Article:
4th of September 1984, Blog #527
A de Havilland Canada DHC-5D Buffalo was participating in the 1984 Society of British Aerospace Companies Farnborough International Air Display. Prior to the demonstration flights, all crew had attended the mandatory briefing.
The aircarft sliding down the runway shortly after the heavy landing (Source; baaa-acro.com © Unknown) The purpose of the Buffalo aircraft display was to show the aircraft's Short Take-Off and Landing (STOL) capabilities. It was planned to consist of a;
Short Field Take-Off
Just before the demonstration flight, the pilots discussed the demonstration flight profile and the influence the wind would have, and which adjustments to the flight profile were necessary to maintain the necessary safety margin. Besides the pilots a company lawyer was onboard the aircraft, he was on the jump seat. After start-up clearance was received at 15.03 lt (local time) the crew completed all the necessary checks and taxied out to the runway behind a company Dash 7 and Dash 8. At 15.16 lt the brakes were released and the Buffalo commenced its take-off run behind the two company aircraft. Once airborne a steep climb to 1000 feet AGL was performed while the landing gear was retracted and the flaps raised to 10º. This was followed by descending rigth turn during which the flaps were retracted. A low flypast over the display line followed at a heigth of 250 feet AGL at a speed of 215 Knots. At the end of the flypast the aircraft entered a climbing turn for the STOL landing on runway 25. The aircraft was configured for landing as landing gear was selected down at the same time as the flaps were selected to 40º. The proppelors were set to the right piychc and the rear cargo door was opened and the ramp lowered. ATC cleared the aicraft to land, providing them with the latest wind report (northerly wind at 12 knots).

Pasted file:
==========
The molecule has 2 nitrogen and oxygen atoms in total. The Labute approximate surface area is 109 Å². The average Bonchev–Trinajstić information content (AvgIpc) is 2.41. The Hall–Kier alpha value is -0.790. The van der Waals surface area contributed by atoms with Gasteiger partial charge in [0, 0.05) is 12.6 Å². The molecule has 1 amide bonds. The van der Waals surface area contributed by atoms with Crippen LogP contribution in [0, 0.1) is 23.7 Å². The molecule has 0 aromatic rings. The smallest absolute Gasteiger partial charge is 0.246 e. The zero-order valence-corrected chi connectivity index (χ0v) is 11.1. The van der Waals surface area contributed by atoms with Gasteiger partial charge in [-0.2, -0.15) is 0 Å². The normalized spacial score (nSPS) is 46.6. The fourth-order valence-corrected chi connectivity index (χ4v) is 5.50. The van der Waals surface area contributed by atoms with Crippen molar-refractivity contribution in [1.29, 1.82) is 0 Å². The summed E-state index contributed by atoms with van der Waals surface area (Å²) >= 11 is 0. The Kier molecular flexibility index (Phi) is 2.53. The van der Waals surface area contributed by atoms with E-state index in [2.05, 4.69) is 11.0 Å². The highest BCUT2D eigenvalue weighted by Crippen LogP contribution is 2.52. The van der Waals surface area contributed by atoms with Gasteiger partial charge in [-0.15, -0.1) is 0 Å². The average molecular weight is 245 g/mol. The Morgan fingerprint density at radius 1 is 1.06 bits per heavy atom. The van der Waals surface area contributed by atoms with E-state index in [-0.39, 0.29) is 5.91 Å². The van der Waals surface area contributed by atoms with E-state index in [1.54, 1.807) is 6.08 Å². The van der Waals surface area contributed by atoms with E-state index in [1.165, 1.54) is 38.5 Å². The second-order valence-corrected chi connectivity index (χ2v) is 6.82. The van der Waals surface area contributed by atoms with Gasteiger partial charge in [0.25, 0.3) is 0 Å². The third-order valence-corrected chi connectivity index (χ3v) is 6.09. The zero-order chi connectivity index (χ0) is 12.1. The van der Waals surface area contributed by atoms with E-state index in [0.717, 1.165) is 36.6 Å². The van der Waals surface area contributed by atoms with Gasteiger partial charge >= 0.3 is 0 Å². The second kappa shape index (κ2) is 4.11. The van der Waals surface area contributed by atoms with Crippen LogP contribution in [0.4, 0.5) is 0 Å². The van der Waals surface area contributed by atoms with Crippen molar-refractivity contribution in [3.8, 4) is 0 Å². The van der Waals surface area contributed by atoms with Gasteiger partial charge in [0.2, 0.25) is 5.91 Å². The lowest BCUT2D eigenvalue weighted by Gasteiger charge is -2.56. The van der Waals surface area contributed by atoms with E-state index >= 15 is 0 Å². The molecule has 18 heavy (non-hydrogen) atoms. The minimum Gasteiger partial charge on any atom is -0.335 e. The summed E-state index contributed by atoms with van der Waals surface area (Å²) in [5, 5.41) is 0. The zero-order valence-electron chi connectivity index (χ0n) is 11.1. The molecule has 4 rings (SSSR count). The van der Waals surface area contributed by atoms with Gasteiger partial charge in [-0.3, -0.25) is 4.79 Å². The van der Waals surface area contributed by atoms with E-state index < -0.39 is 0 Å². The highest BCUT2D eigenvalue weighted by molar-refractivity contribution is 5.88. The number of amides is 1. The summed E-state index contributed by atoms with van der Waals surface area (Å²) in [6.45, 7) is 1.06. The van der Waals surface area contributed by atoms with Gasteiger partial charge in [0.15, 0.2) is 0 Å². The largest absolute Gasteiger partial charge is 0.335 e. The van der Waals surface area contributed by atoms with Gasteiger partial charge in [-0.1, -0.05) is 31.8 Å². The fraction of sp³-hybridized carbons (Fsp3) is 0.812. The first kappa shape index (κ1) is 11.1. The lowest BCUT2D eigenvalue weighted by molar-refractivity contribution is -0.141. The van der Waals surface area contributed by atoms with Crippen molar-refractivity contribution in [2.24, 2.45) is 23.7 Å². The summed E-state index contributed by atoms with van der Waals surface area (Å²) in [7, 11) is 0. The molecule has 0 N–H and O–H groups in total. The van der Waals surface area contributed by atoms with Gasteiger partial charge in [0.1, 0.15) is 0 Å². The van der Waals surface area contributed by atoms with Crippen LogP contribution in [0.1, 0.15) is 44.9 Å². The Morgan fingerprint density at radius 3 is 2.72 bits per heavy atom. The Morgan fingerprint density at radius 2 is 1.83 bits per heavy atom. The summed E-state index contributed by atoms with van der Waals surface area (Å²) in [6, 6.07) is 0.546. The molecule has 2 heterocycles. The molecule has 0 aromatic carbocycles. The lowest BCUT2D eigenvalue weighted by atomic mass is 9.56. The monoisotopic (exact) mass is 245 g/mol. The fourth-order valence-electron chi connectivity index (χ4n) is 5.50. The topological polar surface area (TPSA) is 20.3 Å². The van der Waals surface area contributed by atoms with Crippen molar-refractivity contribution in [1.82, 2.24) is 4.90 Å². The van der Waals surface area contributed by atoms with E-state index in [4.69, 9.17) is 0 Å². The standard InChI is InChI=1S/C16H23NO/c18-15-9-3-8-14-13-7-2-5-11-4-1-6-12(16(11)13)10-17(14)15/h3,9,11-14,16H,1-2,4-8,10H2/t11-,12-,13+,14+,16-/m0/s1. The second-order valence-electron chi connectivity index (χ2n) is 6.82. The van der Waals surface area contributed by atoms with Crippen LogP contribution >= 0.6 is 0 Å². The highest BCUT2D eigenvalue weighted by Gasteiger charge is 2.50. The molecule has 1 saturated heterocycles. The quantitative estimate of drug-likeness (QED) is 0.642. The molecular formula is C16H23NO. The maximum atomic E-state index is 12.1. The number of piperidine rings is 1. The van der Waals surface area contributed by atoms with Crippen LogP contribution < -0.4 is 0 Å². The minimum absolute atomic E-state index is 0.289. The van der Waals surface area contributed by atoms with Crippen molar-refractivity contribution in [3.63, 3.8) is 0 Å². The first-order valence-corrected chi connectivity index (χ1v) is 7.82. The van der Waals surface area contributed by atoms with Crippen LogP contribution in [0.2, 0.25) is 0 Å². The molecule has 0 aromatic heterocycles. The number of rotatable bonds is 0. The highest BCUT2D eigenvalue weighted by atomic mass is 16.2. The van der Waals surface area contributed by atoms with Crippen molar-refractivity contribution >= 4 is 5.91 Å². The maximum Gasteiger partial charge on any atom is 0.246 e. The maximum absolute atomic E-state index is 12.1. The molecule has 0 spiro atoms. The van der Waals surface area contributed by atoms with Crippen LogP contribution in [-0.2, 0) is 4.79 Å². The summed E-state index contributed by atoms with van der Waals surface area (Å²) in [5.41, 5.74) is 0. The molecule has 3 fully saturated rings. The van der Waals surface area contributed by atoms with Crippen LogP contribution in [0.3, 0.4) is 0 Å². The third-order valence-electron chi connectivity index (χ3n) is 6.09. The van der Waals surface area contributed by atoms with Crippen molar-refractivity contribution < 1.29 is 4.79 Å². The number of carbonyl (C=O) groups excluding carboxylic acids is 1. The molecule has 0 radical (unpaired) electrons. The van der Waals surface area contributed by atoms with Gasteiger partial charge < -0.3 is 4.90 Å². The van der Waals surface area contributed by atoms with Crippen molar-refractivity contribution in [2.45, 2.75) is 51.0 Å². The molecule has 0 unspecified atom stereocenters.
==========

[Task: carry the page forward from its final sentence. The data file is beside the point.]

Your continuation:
Aircraft recovery in progress (source; www.aviadejavu.ru © Unknwown)
The aircraft headed towards the runway in a sideslipping descending righthand turn. Just before touchdown the aircraft was flown back on to the centre line of the runway, and the bank angle and descent rate were reduced. As the aircraft crossed the thresholf the captian became aware of an excesive rate of descent and added engine power in an attempt to arrest the descent rate. However this was to late and the aircraft touched down hard, resulting in a failure of the nose landing gear, both wings failing and both propellors striking the runway surface sending debris flying. This debris caused damage to three parked aircraft, four cars and injured one spectator. A flash fire broke out at the time the wings failed, but by time aircraft came to a stop it had self extiniguished. All occupants evacuated the aircraft via the cockpit emergency exit in the cokpit roof without injuires, the aircraft was destoryed. Total duration of the fligt, 1 minute and 48 seconds. An investigation was launched in to the accident by the Air Accident Investigation Branch (AAIB). After an extensive investiagtion the AAIB published their investigation report on the 3rd of February 1986. They concluded that the accident resulted from an error of judgement from the commander. Contributing factors were;
Unfavourable weather conditions
Transitory aircraft handling problem while flying outside the tested fligth regime
Pressure on the commander to complete the demo flight
Low resolution video of the crash (Source; Youtube.com - Billykarlof)
The extensive investigation report, on which this blog is based, is available for the readers reference by clicking on the .pdf file below;